Deneen Cook suffers from migraines and she is taking regular botox treatments which relieves the pain for months at a time. She’s now able to get back to enjoying time with her 10-month-old grandson Zachary Grahn.
Photograph by: Kim Stallknecht Kim Stallknecht , Vancouver Sun
For Deneen Cook, migraines run in the family.
Cook got her first when she was 19, and pregnant with her first child. Both her mother and grandmother had suffered from severe headaches.
“My grandmother died at 62, having never found relief.” Not for lack of trying, however. “She flew from Vancouver to Hawaii just to try acupuncture,” Cook said. This was in the ’70s, before the traditional Chinese treatment was widely available.
“She tried new dentures. She went to a prosthodontist who told her that her dentures were causing the migraines, so he made her new dentures that looked ridiculous. Those didn’t take away her migraines.”
Cook has been more fortunate. She’s found relief — through Botox.
Derived from Botulinum toxin, a protein and neurotoxin, Botox isn’t as well known for its therapeutic possibilities as for its cosmetic uses. However, people suffering from hyperhydrosis — an excess of sweating — as well as from migraines have reported benefits from Botox.
Migraines aren’t ordinary headaches. They are recurrent and severe, and caused by a genetically predetermined brain disorder. They may also be influenced by fluctuating hormone levels. Migraines are sometimes accompanied by nausea and increased sensitivity to light and sound.
“I had never felt such pain in all my life,” Cook said of her first one. “I thought I was going to die.”
She didn’t start getting them on a regular basis, every couple of months, until she was 30. By the time she was 37, they were coming almost weekly, and lasting three to four days. “There’s a migraine hangover,” Cook said. “You feel like you’ve been hit by a truck. You have nausea, you’re exhausted, you have muscle pain in your neck and shoulders.”
Treatment mostly meant pain-relieving drugs. “I would just go to emergency, and they would give me Demerol and Gravol and that would knock me out, and I would sleep through the worst of it.” She also tried prescription drugs and Excedrin Migraine.
“I would just recover from one headache, and I’d have about four days grace — it was like Snow White with the birds and the flowers and the sunshine. I would be so grateful. Every day I would literally say, ‘Thank you, God. I don’t have a migraine today.’ And I would just enjoy the day, waiting for the other shoe to drop and I’d wake up with another migraine. And it always came.”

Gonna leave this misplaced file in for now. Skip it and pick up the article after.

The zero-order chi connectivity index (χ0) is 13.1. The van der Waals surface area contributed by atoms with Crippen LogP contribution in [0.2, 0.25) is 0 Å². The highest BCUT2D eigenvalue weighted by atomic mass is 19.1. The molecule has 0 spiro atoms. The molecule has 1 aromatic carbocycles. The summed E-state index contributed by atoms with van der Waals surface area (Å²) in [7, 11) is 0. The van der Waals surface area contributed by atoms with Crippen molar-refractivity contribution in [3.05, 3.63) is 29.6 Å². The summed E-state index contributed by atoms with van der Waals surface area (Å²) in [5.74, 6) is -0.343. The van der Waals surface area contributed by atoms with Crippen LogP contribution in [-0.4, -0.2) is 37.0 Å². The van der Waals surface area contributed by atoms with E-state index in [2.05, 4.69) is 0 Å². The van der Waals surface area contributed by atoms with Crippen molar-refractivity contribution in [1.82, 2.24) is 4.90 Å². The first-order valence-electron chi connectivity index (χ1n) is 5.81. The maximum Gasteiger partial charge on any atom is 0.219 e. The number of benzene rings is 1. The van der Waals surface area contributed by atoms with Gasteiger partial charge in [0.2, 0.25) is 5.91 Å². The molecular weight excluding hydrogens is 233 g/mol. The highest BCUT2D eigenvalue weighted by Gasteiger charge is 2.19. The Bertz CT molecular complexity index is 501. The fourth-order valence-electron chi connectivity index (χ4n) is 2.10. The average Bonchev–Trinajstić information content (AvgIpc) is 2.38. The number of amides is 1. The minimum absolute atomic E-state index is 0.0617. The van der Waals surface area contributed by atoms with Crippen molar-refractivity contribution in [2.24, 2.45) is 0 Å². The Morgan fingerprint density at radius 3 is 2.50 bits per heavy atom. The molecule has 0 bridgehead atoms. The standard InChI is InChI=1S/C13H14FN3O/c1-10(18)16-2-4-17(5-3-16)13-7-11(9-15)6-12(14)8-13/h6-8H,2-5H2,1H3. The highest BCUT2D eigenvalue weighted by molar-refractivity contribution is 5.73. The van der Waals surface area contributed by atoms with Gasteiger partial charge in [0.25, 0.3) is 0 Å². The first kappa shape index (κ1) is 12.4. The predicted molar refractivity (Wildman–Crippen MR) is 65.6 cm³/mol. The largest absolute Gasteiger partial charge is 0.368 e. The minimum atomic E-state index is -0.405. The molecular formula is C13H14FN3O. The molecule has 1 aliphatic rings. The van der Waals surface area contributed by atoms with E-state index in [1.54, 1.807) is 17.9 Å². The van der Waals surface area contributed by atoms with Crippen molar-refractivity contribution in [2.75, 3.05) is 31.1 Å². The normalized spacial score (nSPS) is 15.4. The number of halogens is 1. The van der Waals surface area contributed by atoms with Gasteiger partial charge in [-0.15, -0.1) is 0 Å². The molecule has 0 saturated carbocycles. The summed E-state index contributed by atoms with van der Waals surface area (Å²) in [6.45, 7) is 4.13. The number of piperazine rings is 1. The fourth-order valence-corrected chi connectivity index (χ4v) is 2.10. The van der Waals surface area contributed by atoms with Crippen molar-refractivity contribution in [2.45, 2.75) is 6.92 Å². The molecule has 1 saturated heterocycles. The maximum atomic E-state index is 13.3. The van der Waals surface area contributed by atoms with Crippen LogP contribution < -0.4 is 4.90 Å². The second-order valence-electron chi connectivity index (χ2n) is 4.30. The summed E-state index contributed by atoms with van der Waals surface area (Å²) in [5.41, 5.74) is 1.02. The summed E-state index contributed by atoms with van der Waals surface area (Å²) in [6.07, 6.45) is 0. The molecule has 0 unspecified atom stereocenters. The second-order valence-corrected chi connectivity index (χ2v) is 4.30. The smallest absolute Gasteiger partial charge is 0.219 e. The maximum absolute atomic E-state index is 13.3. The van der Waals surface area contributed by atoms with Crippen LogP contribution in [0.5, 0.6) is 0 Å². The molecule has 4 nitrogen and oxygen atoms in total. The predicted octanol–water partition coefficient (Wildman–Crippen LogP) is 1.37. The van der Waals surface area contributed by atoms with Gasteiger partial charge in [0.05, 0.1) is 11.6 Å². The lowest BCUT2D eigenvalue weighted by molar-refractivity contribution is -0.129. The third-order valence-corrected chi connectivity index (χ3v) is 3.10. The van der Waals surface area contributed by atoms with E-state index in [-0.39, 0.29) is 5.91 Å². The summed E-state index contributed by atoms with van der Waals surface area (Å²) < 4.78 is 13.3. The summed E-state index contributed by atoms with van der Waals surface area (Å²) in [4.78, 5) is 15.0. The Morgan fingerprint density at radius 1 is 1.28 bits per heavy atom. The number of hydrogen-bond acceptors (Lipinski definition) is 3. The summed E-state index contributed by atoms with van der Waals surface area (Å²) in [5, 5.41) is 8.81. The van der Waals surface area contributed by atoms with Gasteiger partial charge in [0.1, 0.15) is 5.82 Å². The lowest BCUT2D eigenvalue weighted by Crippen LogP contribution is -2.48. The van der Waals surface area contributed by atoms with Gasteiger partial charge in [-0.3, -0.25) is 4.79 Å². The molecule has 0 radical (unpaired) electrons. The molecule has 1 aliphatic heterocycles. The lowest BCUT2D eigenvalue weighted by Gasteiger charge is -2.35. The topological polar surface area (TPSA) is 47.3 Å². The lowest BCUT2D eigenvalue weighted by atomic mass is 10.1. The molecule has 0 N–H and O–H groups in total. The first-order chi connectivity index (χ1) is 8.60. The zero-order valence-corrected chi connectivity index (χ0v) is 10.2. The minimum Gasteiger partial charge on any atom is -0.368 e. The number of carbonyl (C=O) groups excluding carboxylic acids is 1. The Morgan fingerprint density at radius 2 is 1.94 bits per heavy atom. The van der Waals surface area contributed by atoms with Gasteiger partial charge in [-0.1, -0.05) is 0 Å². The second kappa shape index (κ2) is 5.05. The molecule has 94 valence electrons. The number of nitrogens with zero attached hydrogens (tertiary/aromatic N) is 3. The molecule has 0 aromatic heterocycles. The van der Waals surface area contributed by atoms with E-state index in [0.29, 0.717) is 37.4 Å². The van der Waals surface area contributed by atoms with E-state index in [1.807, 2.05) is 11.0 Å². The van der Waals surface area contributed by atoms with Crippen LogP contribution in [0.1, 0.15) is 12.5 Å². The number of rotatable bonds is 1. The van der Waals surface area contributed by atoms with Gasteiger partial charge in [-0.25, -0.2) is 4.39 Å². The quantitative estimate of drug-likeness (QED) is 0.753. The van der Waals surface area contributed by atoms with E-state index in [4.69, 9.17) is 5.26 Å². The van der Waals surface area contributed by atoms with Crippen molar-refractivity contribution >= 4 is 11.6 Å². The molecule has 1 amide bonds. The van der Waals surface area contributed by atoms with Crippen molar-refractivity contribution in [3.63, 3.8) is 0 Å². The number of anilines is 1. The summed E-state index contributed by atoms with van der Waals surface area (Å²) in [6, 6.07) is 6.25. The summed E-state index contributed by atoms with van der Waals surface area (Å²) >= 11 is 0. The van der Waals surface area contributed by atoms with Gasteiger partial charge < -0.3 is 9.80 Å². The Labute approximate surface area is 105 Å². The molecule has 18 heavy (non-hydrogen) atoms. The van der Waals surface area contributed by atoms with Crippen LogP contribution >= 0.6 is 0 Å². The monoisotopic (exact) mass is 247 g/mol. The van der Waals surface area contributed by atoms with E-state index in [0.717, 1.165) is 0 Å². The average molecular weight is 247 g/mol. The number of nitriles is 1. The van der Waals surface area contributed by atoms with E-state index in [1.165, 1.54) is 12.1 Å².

She went for her first Botox treatment, from Dr. Gidon Frame at the Anti-Aging Medical & Laser Clinic in Kerrisdale, 11 years ago. Her original intention was to get rid of what she called “the tension wrinkles” in her forehead caused by the migraines.
But she noticed that after the first treatment, she didn’t get another headache for more than six weeks. She has been getting Botox injections ever since. With each treatment, she said, the interval between migraines lasts a little longer.
Health Canada approved Botox for treatment for chronic migraines in 2010.
“In studies, about 70 per cent of people with chronic migraine were 50-per-cent better,” said Dr. Gordon Robinson, a clinical professor and undergraduate program director in the division of neurology at the University of B.C.
“It’s arguably the safest treatment I use. It has no long-term side-effects. When it works, it lasts for about 12 weeks, more or less. The only real side-effect is disappointment if it doesn’t work.”
Cook, who co-owns the Lower Mainland franchise of the moving company Two Small Men with Big Hearts with her husband, now only goes for Botox treatments when the migraines begin coming in greater frequency. One every six weeks she can handle. She also sees a chiropractor as well as a massage therapist.
When the headaches do start coming more frequently, Cook can count on someone in her family to remind her that it might be time for another visit to the Anti-Aging Clinic.
She has two children, a daughter, 28, and a son, 25. Her son started getting migraines when he was in high school, but they’ve since disappeared.
Besides helping with her chronic pain, Botox has a bonus effect. “I can tell you, people don’t believe I’m a grandmother,” said the 48-year-old. “Everywhere we go, my daughter and I get mistaken for sisters. But I only get the Botox in my forehead. So I think I have some good genetics on my side, too.”
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